City Council votes to create $30 million 'youth fund' in Baltimore

Over the objections of Mayor Stephanie Rawlings-Blake and the city Finance Department, the Baltimore City Council voted Tuesday to approve a charter amendment that would lock city government into spending millions more annually on programs that benefit children and teens.

The legislation sponsored by Council President Bernard C. "Jack" Young would direct 3 percent of the city's discretionary spending to youth initiatives. The council's budget analysts say it would produce about $30 million more annually for programs such as privately run recreation centers and fitness activities.


"We either invest in our youth now or we pay later," Young said. "If you look at the costs of incarceration, what I'm asking for isn't very much. It's just the right thing to do."

Rawlings-Blake is considering a veto. Her finance director estimates that the legislation would produce just $11 million more for youth programs. But even then, Finance Director Henry J. Raymond wrote to the council, dedicating revenue for "a specific purpose, no matter how worthwhile it may be, begins to undermine sound financial management, puts core services at risk, and is not the best way to achieve the City Council's goals.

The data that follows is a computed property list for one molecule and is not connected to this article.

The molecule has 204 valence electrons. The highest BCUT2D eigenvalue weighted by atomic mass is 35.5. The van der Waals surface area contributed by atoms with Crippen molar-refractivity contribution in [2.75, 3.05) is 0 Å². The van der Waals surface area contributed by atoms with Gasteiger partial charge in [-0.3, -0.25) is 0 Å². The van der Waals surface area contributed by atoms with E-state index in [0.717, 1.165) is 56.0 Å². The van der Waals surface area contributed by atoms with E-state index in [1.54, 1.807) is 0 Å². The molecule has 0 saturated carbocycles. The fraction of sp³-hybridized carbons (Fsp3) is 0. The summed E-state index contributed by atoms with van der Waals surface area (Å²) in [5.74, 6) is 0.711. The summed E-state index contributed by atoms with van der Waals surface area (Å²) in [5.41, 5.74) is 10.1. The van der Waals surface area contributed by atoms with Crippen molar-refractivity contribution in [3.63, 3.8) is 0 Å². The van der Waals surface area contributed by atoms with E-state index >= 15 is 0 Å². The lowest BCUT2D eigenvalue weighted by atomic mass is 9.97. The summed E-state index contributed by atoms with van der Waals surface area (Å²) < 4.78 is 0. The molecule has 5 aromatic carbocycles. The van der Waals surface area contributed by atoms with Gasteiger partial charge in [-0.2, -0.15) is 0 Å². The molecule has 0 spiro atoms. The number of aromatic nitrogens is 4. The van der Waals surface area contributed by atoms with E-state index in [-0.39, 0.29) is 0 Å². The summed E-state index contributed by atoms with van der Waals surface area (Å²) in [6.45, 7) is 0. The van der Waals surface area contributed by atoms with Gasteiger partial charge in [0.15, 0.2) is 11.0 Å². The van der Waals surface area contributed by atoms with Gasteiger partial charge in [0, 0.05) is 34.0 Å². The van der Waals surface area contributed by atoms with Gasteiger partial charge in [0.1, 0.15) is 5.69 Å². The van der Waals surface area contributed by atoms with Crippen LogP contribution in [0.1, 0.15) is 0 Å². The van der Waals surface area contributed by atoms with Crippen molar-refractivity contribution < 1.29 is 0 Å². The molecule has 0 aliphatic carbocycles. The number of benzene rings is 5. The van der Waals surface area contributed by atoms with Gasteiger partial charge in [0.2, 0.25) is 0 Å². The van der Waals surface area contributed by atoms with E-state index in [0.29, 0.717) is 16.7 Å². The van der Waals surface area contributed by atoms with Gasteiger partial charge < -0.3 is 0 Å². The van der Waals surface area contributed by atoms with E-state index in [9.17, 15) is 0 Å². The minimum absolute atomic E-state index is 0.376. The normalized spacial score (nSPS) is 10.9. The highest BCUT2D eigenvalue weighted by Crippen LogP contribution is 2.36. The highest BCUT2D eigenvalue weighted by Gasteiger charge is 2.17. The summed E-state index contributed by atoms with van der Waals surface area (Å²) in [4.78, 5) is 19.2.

"Baltimore has a long and proud history of good fiscal stewardship," Raymond warned. "It is one of the reasons why our city has never gone into default, receivership or bankruptcy."

Council members voted 14-0 to approve the legislation. They would need only 12 votes to override a mayoral veto. Then it would go to city voters in November.

The legislation follows the death last April of Freddie Gray, and the protests and riots that brought national attention to some of Baltimore's most vexing problems, including a lack of education, joblessness and mass incarceration.

"This is something I've been planning for years," Young said. "The opportunity presented itself.

"It's about time we either put up or shut up. I would like to do at least one bill signing with the mayor in five years — because I haven't had one."